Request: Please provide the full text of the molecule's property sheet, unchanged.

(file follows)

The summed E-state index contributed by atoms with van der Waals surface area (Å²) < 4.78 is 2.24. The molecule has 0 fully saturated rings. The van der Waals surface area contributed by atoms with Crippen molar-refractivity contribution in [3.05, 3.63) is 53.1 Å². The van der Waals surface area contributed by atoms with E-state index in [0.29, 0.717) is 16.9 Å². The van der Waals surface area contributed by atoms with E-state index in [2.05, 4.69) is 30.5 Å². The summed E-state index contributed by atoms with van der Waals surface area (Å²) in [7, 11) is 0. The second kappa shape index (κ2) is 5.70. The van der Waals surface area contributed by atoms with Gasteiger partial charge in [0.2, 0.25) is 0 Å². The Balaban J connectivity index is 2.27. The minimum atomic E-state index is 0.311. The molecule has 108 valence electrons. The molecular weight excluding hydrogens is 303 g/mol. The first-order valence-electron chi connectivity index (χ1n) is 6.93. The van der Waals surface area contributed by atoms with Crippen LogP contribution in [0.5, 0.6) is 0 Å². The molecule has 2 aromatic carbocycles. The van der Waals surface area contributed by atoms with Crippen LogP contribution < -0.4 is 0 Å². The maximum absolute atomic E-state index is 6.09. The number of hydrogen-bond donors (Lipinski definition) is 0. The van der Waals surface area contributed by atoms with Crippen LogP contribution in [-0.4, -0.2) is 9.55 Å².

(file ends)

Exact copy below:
The summed E-state index contributed by atoms with van der Waals surface area (Å²) < 4.78 is 2.24. The molecule has 0 fully saturated rings. The van der Waals surface area contributed by atoms with Crippen molar-refractivity contribution in [3.05, 3.63) is 53.1 Å². The van der Waals surface area contributed by atoms with E-state index in [0.29, 0.717) is 16.9 Å². The van der Waals surface area contributed by atoms with E-state index in [2.05, 4.69) is 30.5 Å². The summed E-state index contributed by atoms with van der Waals surface area (Å²) in [7, 11) is 0. The second kappa shape index (κ2) is 5.70. The van der Waals surface area contributed by atoms with Gasteiger partial charge in [0.2, 0.25) is 0 Å². The Balaban J connectivity index is 2.27. The minimum atomic E-state index is 0.311. The molecule has 108 valence electrons. The molecular weight excluding hydrogens is 303 g/mol. The first-order valence-electron chi connectivity index (χ1n) is 6.93. The van der Waals surface area contributed by atoms with Crippen LogP contribution in [0.5, 0.6) is 0 Å². The molecule has 2 aromatic carbocycles. The van der Waals surface area contributed by atoms with Crippen LogP contribution < -0.4 is 0 Å². The maximum absolute atomic E-state index is 6.09. The number of hydrogen-bond donors (Lipinski definition) is 0. The van der Waals surface area contributed by atoms with Crippen LogP contribution in [-0.4, -0.2) is 9.55 Å².